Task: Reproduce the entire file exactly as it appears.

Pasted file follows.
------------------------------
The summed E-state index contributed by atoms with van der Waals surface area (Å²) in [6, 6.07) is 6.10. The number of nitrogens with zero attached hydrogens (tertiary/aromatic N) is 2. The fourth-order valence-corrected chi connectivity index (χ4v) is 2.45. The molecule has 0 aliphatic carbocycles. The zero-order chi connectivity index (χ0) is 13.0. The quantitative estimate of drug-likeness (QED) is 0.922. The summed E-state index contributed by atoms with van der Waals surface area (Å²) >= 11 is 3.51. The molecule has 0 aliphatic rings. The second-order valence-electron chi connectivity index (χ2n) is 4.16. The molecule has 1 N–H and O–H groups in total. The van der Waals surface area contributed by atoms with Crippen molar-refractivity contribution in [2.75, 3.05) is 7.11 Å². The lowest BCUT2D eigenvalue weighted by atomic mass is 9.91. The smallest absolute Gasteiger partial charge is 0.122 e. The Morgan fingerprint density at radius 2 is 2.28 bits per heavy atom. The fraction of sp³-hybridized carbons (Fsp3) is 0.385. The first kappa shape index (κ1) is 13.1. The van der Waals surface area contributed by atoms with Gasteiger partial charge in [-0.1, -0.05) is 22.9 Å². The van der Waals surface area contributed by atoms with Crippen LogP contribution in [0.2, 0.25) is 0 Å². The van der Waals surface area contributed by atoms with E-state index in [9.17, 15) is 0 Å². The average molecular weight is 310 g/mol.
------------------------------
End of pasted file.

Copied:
The summed E-state index contributed by atoms with van der Waals surface area (Å²) in [6, 6.07) is 6.10. The number of nitrogens with zero attached hydrogens (tertiary/aromatic N) is 2. The fourth-order valence-corrected chi connectivity index (χ4v) is 2.45. The molecule has 0 aliphatic carbocycles. The zero-order chi connectivity index (χ0) is 13.0. The quantitative estimate of drug-likeness (QED) is 0.922. The summed E-state index contributed by atoms with van der Waals surface area (Å²) >= 11 is 3.51. The molecule has 0 aliphatic rings. The second-order valence-electron chi connectivity index (χ2n) is 4.16. The molecule has 1 N–H and O–H groups in total. The van der Waals surface area contributed by atoms with Crippen molar-refractivity contribution in [2.75, 3.05) is 7.11 Å². The lowest BCUT2D eigenvalue weighted by atomic mass is 9.91. The smallest absolute Gasteiger partial charge is 0.122 e. The Morgan fingerprint density at radius 2 is 2.28 bits per heavy atom. The fraction of sp³-hybridized carbons (Fsp3) is 0.385. The first kappa shape index (κ1) is 13.1. The van der Waals surface area contributed by atoms with Gasteiger partial charge in [-0.1, -0.05) is 22.9 Å². The van der Waals surface area contributed by atoms with Crippen LogP contribution in [0.2, 0.25) is 0 Å². The van der Waals surface area contributed by atoms with E-state index in [9.17, 15) is 0 Å². The average molecular weight is 310 g/mol.